A man tells three Rabbis his amazing personal account of his friend being saved from the death penalty in Thailand, one of the most brutal counties in the world, after giving a Pidyon to Rabbi Eliezer Berland shlit”a.
Rav Binyamin Dafan relates the following story which he heard along with two other important Averchim, Rav Aharon Berkowitz and Rav Yaakov Balti, from the Kollel Tikkun Chatzos at Kever Rachel.
The story is courtesy of “Kav HaTzaddik” – 02-532-6502
“Around seven years ago we were learning at Kever Rachel, and there was a Jew who would arrive every day before daybreak. One day he heard us…we were then at Kever Rachel from the Yeshiva: Yaakov Balti and Rav Aharon Berkowitz. We were speaking about Rav Berland.
“One day, this Jew heard us speaking and said: You’re talking about Rav Berland? I have an incident to tell you about…I was involved in this story. I have a friend who was in Thailand and was sentenced to the death penalty. They appealed and conducted legal proceedings…bribe, tried everything – there was a death sentence, only there still wasn’t a date set for when he would be taken out to execution.
“The family had already purchased a [grave] plot, already accepted this situation, that they were going to sit Shiva. There’s no appeal, no way to cancel the sentence in any way whatsoever. Nonetheless, there was still no date set. They heard the witnesses and the judgement. Everything was already processed and the matter was closed.
“One day, the Jew who was at Kever Rachel tells us, he heard about Rav Berland. Then he told the family of the Jew in Thailand: ‘Listen, Rav Berland is a great Tzaddik, a miracle worker. Many people saw miracles from him. Maybe he can perform this great miracle?’
“They, of course, didn’t believe so much, but any miniscule chance which perhaps, maybe could help, they were ready to give all the wealth in the world for it. They gave the Rav a Pidyon, and the Rav spoke with him on the telephone. Of course, they also bribed the warden there in Thailand to bring him a telephone. The Rav spoke to him on the telephone.
“This Jew never heard of Rav Berland before and, of course, didn’t know him. The Rav said to him: ‘I’m coming to you on the 26th of the month to free you.’
“When the Jew in Thailand heard the Rav tell him this, he mamash wrote him off in his heart. He said, what does that mean? How will the Rav come? Fly to Thailand and then what? He’ll come with some plane, some tractor and break down the doors? How will he come exactly to free me? Mamash, the entire conversation seemed weird to him. He mamash just wanted to end the conversation. There’s nothing to talk about with a person who speaks, apparently, such nonsense. What does this mean, I’ll free you on the 26th of the month?
“The conversation ended and he felt disappointment and the waste of money which they gave for a Pidyon to the Rav. Less than fifteen minutes passed when his attorney came in to visit him. They brought him into the visiting room and he said, ‘I don’t know what happened, but the judge, after the case was, as it were, closed, and there’s already a verdict, and the sentence is looking him in the eyes – finished.’ The attorney said to him, ‘The judge says that she wants to hear the witnesses again, and she told us to choose one of two dates: the 26th or the 28th.’ When he heard the word ‘26th’ he passed out, fell on the floor. His first word after waking up was, ‘Set it for the 26th and that’s it.’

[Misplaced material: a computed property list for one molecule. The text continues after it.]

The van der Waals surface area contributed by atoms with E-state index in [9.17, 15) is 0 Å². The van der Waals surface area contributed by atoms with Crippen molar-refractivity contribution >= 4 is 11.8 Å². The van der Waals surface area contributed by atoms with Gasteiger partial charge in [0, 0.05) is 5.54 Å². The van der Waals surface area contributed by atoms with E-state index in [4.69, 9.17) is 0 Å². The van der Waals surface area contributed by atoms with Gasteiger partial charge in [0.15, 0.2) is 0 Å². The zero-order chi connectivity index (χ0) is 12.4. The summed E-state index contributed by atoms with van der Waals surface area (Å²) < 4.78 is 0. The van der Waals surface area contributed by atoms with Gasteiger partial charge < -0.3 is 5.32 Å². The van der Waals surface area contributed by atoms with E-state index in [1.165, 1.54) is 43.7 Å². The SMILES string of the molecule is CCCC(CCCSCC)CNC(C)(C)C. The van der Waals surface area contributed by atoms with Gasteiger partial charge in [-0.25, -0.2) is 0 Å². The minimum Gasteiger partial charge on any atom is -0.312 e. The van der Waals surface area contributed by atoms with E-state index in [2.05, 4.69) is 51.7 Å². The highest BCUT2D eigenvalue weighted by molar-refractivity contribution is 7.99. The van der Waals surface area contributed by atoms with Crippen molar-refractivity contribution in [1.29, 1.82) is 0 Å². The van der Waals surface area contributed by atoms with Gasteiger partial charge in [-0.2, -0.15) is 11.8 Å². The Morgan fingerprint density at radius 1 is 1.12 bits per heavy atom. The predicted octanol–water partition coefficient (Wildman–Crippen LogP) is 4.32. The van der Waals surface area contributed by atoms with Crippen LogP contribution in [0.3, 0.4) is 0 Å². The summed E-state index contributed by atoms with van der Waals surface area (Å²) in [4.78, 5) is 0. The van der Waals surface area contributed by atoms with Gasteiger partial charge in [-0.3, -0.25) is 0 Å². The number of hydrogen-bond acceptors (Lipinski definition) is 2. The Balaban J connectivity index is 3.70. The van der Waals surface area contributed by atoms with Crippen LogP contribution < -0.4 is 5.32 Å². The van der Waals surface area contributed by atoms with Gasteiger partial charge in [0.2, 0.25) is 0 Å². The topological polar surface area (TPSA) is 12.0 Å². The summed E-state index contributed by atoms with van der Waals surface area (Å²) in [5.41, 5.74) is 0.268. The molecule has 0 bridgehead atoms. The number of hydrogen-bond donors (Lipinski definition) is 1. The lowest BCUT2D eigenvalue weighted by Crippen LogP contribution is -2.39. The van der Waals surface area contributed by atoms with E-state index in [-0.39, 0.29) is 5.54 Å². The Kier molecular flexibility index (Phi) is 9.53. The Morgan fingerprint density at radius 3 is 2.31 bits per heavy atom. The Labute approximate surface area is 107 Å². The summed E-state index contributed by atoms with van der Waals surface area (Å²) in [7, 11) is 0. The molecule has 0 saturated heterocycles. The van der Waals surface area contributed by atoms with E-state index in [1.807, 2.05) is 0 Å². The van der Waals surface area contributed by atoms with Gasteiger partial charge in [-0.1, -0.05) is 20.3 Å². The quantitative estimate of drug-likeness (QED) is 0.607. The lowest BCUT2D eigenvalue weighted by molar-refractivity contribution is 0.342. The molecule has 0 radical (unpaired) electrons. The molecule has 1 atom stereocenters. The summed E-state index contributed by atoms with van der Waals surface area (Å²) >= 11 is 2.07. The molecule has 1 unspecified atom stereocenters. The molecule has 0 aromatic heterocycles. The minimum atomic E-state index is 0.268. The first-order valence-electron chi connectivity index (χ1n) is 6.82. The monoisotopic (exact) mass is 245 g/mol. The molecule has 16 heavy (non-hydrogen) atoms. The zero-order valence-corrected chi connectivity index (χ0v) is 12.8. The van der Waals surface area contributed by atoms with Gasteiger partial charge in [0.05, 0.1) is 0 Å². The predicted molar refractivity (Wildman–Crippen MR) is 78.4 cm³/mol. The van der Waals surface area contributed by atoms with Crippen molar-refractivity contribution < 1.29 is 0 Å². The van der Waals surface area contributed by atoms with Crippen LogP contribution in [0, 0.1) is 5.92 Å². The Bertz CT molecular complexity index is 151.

“This was around two weeks before the date. He asked his friend, who is this Rav? Who is this Tzaddik? There already was no chance, nothing to talk about, nothing to hear! What did the Rav do here?
“The friend answered, ‘This is the Tzaddik Rav Berland. They talk a lot about him, that he works miracles.’
“All the family and friends, of course, ordered plane tickets to Thailand. The friend who told the story said, ‘I came to Rav Berland around two days before the hearing, and said to him: Honorable Rabbi, you said to him that you would come on the 26th to free him, and we’re two days before the hearing. Should we order a plane ticket for the Rav to Thailand?’
“The Rav said to him, ‘No, but I prepared for you a special amulet to give to your friend in Thailand, and he should grasp it throughout the time of the trial.’
“The friend answered, ‘Rabbi, there’s no chance. The courthouse is above, and the prison is below. They bring him up on an elevator with a cage, surrounded by a ring of policemen. There’s no chance that it’s possible to bring it to him. Everyone is looking. It’s impossible to even talk to him.’
“The Rav told him, ‘Don’t worry. You’ll find a way to bring this to him.’
“Everyone travelled together to Thailand. He held in his hand the amulet which the Rav told him to give. He said to himself: ‘I made self-sacrifice. It doesn’t matter what happens to me, but I’ll do what the Rav said.’
“The friend relates: ‘I put my hand in between all the policemen. Everyone was looking. Everyone saw how I handed to him. No one tried to prevent me, and also no one spoke after I gave it into his hand.’
“The friend asked him, ‘What is this?’ ‘I told him that this was an amulet which Rav Berland sent him. Grasp this in your hand throughout the trial. This is what the Rav said!’
“The trial began. There were four witnesses at his trial – three Thais and one American. He said that they began to give testimony. The judge heard all of them, and when the last witness finished, the judge said: ‘…It’s written here that each time you gave the same testimony. Now, you’re saying something completely different.’ She canceled the sentence completely.
“Baruch Hashem, this Jew is alive in the merit of our Rebbe, Hashem protect him – Rav Eliezer Berland shlit”a. Something small which the Tzaddik says…
“Baruch Hashem, he freed him to a good life and peace. Baruch Hashem!”